Don't be afraid of interview. If you know Core Java, make sure you are one of the best freshers knowing Core Java. Apply for Core Java jobs only. And most important : do not try to show off primary level knowledge of EJB/JSF etc (I mean, its fine if you really know it, but emphasize on what you are best at).


Regards,
Anayonkar Shivalkar (SCJP, SCWCD, OCMJD, OCEEJBD)
Deepak Bala
Bartender

Joined: Feb 24, 2006
Posts: 6657
    
    5

Suddenly, I feel like I know nothing eventhough I'm about to graduate with a computer science degree


The knowledge that any developer has now will be outdated in a couple of years. I would certainly not expect a beginner to answer questions about JSF, EJB etc. Dont worry about it. A good interviewer will not quiz you about topics that you do not mention on your resume.

Is it standard to feel like this in the beginning or am I way behind the learning curve at this point?


I felt very nervous fixing my first bug and rolling the code out to production. You will enjoy a steep learning curve during the initial months. Just make sure that you know the basics when you get into an interview. Research the company that wants to hire you and find out what they want. Be calm during the interview and if you do not know the answer, say 'I dont know, but going by situation X and logic Y I think the answer could be...'. If you cannot think of anything to say, saying 'I dont know' is all right.


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sreenivas vemula
Ranch Hand

Joined: Jan 21, 2012
Posts: 44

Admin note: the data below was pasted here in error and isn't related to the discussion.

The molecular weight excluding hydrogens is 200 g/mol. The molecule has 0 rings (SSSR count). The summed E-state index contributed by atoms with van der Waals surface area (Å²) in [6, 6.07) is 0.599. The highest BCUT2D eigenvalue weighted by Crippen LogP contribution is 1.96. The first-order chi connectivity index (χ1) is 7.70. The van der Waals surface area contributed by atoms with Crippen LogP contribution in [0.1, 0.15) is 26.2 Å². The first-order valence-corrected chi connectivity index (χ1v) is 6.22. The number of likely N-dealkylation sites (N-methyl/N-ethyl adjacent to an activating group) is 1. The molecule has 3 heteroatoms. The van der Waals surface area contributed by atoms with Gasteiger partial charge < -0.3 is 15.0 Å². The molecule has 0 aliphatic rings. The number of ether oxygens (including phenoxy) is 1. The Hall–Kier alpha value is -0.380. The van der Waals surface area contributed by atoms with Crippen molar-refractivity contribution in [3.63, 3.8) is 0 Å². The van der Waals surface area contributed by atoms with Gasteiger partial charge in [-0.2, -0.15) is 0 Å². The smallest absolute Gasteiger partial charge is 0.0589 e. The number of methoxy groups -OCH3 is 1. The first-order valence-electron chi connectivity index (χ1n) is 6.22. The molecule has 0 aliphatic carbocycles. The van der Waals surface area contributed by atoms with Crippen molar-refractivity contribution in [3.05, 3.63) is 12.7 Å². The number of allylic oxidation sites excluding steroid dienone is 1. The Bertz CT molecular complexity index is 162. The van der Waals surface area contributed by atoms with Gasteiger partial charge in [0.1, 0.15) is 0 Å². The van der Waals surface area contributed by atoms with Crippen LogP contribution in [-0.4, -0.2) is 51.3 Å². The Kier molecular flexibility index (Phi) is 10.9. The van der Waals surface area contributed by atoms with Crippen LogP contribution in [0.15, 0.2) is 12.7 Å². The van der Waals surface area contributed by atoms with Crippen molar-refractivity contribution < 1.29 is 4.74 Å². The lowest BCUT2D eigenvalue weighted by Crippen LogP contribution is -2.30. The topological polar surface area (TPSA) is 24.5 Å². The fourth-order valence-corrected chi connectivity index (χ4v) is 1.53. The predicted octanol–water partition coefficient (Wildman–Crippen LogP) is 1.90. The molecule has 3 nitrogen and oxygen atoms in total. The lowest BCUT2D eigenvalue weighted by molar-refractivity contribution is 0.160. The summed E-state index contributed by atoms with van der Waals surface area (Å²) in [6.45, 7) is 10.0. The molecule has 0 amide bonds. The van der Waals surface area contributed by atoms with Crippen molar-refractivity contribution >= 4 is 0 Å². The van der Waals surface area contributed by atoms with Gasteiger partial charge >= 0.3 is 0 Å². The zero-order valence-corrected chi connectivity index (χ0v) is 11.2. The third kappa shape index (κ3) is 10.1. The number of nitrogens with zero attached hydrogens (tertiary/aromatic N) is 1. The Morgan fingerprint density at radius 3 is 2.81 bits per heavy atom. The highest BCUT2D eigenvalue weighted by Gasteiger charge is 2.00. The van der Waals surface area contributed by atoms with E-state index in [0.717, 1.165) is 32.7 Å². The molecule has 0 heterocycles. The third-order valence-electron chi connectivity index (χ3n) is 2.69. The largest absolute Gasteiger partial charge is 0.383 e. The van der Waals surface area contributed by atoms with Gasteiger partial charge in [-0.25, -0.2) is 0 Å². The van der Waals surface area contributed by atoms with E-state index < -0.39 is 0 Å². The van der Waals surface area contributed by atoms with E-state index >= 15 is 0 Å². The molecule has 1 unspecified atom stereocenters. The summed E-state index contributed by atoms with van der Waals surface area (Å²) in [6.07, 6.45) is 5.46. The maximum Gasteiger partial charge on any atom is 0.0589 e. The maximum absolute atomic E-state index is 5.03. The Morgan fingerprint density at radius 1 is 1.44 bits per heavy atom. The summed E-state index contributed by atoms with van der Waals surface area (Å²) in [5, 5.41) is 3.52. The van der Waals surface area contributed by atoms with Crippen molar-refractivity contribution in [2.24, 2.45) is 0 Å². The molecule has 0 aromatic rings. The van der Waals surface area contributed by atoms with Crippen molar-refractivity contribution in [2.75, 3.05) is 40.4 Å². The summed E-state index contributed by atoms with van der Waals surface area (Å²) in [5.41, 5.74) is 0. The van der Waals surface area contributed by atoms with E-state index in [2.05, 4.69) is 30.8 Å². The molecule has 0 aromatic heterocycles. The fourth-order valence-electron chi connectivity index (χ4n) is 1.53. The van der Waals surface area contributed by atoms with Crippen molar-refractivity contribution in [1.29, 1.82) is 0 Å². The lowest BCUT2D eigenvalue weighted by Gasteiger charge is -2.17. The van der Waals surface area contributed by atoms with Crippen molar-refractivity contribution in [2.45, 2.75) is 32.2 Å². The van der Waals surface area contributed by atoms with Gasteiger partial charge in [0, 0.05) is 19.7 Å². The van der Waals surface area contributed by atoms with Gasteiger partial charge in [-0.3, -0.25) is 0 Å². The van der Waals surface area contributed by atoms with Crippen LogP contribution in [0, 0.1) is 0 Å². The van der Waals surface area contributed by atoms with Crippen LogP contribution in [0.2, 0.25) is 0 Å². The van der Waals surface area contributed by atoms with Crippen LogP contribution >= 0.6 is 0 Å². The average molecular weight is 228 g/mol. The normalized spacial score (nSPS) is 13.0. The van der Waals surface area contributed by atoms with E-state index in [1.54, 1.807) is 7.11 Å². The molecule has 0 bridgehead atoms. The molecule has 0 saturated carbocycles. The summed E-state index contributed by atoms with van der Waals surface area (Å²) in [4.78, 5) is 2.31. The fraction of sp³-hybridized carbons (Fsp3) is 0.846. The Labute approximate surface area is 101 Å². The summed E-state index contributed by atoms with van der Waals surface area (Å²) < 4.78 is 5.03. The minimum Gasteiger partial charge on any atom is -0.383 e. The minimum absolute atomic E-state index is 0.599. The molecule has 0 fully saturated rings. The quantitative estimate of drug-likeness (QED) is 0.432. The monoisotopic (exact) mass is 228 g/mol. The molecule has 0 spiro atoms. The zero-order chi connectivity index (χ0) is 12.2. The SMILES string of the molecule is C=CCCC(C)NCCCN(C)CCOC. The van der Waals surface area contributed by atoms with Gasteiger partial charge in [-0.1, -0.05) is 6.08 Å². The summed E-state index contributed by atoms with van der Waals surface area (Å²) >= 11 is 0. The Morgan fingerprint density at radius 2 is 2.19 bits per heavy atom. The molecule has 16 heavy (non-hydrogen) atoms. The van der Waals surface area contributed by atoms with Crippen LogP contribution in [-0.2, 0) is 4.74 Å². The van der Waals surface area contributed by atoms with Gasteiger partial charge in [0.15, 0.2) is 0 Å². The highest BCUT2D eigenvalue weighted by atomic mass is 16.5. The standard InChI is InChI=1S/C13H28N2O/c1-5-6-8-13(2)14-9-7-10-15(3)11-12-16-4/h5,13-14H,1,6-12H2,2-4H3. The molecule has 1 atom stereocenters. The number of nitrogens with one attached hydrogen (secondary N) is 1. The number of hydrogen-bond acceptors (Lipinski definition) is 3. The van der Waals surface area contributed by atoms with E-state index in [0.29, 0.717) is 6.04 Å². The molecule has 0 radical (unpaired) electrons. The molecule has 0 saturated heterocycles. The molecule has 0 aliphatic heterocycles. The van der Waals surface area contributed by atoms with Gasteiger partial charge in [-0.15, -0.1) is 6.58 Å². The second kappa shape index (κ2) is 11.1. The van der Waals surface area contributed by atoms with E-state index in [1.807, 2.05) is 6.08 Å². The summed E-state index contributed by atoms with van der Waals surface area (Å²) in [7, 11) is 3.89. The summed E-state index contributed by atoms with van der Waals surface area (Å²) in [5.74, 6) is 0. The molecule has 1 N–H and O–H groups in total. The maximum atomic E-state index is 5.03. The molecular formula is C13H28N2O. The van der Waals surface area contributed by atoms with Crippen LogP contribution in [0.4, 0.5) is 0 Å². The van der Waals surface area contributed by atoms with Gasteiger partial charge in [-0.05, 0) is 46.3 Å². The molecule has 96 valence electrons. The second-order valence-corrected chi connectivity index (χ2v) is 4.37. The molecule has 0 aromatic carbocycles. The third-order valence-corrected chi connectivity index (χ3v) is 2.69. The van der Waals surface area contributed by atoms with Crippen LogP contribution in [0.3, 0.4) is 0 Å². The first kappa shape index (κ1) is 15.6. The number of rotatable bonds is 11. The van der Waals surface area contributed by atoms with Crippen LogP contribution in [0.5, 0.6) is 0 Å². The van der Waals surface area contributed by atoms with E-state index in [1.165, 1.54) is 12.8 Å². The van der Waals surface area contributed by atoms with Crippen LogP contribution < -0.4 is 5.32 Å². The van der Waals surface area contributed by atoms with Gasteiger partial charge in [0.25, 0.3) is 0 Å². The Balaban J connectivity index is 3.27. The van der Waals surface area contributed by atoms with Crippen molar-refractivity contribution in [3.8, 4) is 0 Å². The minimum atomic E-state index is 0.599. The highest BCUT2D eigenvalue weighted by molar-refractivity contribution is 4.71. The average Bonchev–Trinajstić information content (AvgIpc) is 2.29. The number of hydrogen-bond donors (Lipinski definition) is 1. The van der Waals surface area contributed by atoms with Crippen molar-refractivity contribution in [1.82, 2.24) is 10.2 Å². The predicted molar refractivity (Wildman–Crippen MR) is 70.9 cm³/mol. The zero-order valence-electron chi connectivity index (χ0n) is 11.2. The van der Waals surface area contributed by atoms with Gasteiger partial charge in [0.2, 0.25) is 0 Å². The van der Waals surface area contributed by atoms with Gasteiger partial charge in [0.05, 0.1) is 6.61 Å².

Hi chris,
Mostly problem solving ability and logical thinking, programming skills will be expected from freshers. Just have a good understanding of OOPS concepts and java programming. There are lots of websites to guide. One among them which I feel good for the beginners is
java-examples.com which gives you clear understanding about the concepts with detailed example.
My best wishes to you.
Chris Nolan
Greenhorn

Joined: Dec 29, 2010
Posts: 2
Thanks guys. Love your advice. Bookmarked refcardz and java-examples. so by fundamentals, do you guys mean data structures, design patterns and algorithms?
Deepak Bala
Bartender

Joined: Feb 24, 2006
Posts: 6657
    
    5

so by fundamentals, do you guys mean data structures, design patterns and algorithms?


Yes. As long as you have these in order you can even write code in pseudo-code during an interview. Most interviewers dont mind.
arulk pillai
Author
Ranch Hand

Joined: May 31, 2007
Posts: 3216
In addition to that there are other key areas like


-- Multi-threading
-- Transaction Management
-- Performance
-- Memory management
-- Best practices
-- Development processes
-- Scalability
-- Exception handling


Depending on your level of experience and role the interviewer could ask any questions.
Jeanne Boyarsky
internet detective
Marshal

Joined: May 26, 2003
Posts: 29287
    
140

Chris,
One thing I don't see mentioned here is that employers look for potential from entry level candidates. Are you excited about technology? Do you know how to program? Can you learn quickly?

Don't worry about the acronyms. At one interview (for an entry level job I received an offer for), they asked if I knew enterprise java beans. I had read a book that said a java bean was a class with getters and setters so I said yes. After I got home, I realized EJBs were something else entirely. Oops. I didn't know enough to know what I didn't know. And that's ok. That's why you applying for a fresher job and not a X years experience job.


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Raghavendra Shockley
Ranch Hand

Joined: Jan 21, 2012
Posts: 69
James Reeves wrote:
I was in the exactly same position as you about 6 month's ago. I went for a trainee software developer job


Can you suggest some companies or even open source projects that could employ "beginners" ?


Back to square one.